Inside the high-IQ society Mensa
WHAT'S your IQ?
It's up there with religion, politics, income and sex as enduring taboos.
Even today, as we all struggle to keep our noses above the rising flood of social media over-sharing inundating our lives.
Mensa is an organisation for people with Intelligence Quotients in the top two per cent of the world's population.
Named after the Latin word for "table", it was founded in England in 1946 by Roland Berrill, a barrister, and Dr Lance Ware, a scientist and lawyer. It's a society for bright people, welcoming those from every walk of life.
It aims to: "identify and foster human intelligence for the benefit of humanity, encourage research in the nature, characteristics and uses of intelligence, and to promote stimulating intellectual and social opportunities for its members".
Ainslie Waldron is the Queensland state secretary. She is a businesswoman, author and management consultant who regularly travels the world.
She has an MBA and runs the Australian office of the not-for-profit organisation Just Yell Fire which helps young women fight unwelcome predators.
She joined Mensa in 1980 and counts as a highlight of her membership an international conference in Florida where she was part of a group that took a zero-g flight with NASA astronauts at Cape Canaveral.
Ms Waldron suspects people would be surprised at how fun Mensa meetings are.
"There is laughter; we do have a lot of fun," she said.
"We have monthly lunches in Brisbane, we enter a trivia challenge weekly, we have a monthly philosophy evening on the Gold Coast and we have many ad hoc evenings like attending science lectures and games evenings.
"We also have Mensa-only Facebook pages for our younger members."
There are two ways to become a member of Mensa.
The first is to be independently tested by an approved psychologist, which can be an expensive route. The second and most common is to apply through the organisation's website to sit an entrance test.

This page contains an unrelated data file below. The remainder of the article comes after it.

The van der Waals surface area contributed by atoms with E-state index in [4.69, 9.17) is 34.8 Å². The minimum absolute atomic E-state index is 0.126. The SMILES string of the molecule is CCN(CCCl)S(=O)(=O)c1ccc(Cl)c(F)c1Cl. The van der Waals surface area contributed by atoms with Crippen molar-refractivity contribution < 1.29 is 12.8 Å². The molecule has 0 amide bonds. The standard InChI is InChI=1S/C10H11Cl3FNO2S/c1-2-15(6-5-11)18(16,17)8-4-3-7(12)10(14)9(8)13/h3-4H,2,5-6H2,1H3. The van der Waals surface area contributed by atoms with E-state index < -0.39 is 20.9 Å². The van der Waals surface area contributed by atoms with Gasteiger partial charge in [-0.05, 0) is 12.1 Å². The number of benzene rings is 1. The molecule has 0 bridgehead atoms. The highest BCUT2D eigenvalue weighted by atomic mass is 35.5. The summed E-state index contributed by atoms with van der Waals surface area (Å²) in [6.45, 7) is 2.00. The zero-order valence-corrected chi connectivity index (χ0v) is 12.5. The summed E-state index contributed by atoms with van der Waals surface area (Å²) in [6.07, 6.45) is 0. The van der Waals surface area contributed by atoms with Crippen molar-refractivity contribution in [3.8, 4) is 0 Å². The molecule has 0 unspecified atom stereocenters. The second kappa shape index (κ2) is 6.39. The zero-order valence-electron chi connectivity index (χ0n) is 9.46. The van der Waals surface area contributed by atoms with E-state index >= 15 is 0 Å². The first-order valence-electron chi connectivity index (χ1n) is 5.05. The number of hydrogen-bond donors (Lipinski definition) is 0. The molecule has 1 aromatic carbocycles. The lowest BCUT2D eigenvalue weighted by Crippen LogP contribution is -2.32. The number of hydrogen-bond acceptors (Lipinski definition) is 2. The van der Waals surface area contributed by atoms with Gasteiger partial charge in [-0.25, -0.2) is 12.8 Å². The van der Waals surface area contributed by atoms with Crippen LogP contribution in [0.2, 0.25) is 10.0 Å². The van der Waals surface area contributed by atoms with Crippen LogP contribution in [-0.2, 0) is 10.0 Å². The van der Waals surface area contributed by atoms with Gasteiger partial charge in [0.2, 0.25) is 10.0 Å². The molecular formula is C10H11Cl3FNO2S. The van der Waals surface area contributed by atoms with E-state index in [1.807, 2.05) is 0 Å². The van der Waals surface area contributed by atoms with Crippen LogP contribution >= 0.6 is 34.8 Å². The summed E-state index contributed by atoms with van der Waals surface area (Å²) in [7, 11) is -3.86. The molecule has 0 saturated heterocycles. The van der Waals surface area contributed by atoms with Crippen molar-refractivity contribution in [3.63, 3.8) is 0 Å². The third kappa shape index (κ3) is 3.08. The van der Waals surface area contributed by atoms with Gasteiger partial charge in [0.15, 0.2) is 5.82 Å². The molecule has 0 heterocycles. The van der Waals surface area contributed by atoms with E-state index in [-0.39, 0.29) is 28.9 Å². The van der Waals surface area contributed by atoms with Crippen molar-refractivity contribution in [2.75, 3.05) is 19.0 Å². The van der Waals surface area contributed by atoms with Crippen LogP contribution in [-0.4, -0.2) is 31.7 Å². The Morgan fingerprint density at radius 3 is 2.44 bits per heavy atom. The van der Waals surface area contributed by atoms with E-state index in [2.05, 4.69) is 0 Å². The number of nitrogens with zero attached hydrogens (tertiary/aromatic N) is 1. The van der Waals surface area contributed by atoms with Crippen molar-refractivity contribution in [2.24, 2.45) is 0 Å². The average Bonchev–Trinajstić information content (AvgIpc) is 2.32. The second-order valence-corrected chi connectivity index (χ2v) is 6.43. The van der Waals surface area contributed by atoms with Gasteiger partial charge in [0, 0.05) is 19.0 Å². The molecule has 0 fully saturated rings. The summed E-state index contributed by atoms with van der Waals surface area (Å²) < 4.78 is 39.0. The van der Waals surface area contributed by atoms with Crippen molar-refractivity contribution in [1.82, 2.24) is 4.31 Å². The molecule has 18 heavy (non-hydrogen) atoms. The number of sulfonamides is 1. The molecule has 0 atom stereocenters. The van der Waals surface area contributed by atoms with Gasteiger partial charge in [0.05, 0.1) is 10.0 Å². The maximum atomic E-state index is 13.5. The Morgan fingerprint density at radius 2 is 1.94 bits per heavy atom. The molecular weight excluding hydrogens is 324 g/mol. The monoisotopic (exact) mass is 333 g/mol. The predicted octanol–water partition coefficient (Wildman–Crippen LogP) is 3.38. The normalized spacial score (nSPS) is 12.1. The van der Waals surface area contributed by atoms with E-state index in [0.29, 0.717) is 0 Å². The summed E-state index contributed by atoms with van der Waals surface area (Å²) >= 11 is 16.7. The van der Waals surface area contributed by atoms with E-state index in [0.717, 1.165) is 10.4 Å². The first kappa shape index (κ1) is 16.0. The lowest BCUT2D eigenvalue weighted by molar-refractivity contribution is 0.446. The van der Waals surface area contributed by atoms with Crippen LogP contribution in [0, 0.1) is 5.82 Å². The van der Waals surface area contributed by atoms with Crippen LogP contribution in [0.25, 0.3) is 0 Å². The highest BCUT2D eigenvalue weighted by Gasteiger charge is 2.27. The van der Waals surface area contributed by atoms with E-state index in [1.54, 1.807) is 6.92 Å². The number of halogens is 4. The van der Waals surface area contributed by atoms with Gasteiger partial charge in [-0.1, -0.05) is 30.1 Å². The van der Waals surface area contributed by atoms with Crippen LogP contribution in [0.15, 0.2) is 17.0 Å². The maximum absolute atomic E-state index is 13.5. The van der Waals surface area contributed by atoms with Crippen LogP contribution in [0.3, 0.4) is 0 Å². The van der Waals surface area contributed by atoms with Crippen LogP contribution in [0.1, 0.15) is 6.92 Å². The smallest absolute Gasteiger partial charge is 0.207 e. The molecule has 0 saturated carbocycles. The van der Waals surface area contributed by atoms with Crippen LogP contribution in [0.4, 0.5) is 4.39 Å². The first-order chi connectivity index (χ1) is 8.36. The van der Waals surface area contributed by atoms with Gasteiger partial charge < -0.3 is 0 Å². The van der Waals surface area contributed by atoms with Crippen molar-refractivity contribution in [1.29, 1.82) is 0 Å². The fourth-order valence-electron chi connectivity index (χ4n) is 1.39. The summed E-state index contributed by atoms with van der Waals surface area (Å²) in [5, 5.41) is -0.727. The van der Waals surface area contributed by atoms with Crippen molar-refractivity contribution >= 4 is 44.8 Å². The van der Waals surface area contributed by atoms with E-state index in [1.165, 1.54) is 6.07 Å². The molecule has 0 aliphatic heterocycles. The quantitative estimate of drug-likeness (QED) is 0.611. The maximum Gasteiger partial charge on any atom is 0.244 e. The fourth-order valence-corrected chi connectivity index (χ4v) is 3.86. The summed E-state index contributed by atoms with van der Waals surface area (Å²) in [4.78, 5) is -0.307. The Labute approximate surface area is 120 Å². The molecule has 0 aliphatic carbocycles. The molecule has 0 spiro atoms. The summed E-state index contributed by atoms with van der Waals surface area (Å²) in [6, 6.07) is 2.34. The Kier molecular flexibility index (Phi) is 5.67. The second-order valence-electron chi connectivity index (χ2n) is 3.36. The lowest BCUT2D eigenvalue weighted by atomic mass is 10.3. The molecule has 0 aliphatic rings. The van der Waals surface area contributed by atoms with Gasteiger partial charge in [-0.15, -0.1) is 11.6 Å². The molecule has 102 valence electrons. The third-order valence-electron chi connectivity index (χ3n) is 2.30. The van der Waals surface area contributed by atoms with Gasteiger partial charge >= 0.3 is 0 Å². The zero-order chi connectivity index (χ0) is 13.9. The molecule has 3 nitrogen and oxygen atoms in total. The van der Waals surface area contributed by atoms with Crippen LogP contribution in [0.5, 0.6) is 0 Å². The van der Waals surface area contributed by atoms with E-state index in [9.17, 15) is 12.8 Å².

The next round of testing is in Brisbane on August 31.
"We have practise tests which people can buy on our website and we will send you your results indicating whether we think you have a good chance of passing," Ms Waldron said.
"These are not essential however and most people just apply to attend.
"We hold testing sessions in Brisbane every three months. We do make special arrangements on occasions for people who cannot travel to Brisbane.
"Many members join for only a year or two, then do not rejoin.
"Many people, I think, just want to see if they can join and then do if they are eligible, but after that their interest wanes."
Among the Mensa services and support is a bi-monthly magazine, gatherings, university student book grants and annual conferences, many of which are open to the general public.
It also offers grants to children gifted in a range of ways, not necessarily intellectually. Some are gifted in ballet, music, art, science, mathematics, technology.
There is also an annual Mensans at Play (MAP) camp which will be at Mt Tamborine November 29 - December 8. (www.mapsig.com)
There is an annual research grant which this year went to Dr Helen Stallman from the University of Qld for her study into gifted university students.
"Some people jump to conclusions that we are all brainy nerdy types which is of course true of a few of our members but by no means all," Ms Waldron said.
"We have many members who have extremely successful careers in all walks of life.
"The majority of our members prefer to remain anonymous and do not generally let it be known that they are members.
"The majority of members worldwide do not attend events. I think most join for very personal reasons.
"Some assume we will be aloof and elitist yet we are a very welcoming group who enjoy stimulating conversation and having fun."
- Members (as of June 2013): 1285 in Australia, 207 in Qld, 13 Sunshine Coast
- New members last year were 234 (Australia) and 49 (Qld); lapsed 161 and 22
- To join, you must sit an entrance test and be aged over 14
- Mensa has a gifted children's coordinator
- Visit www.mensa.org.au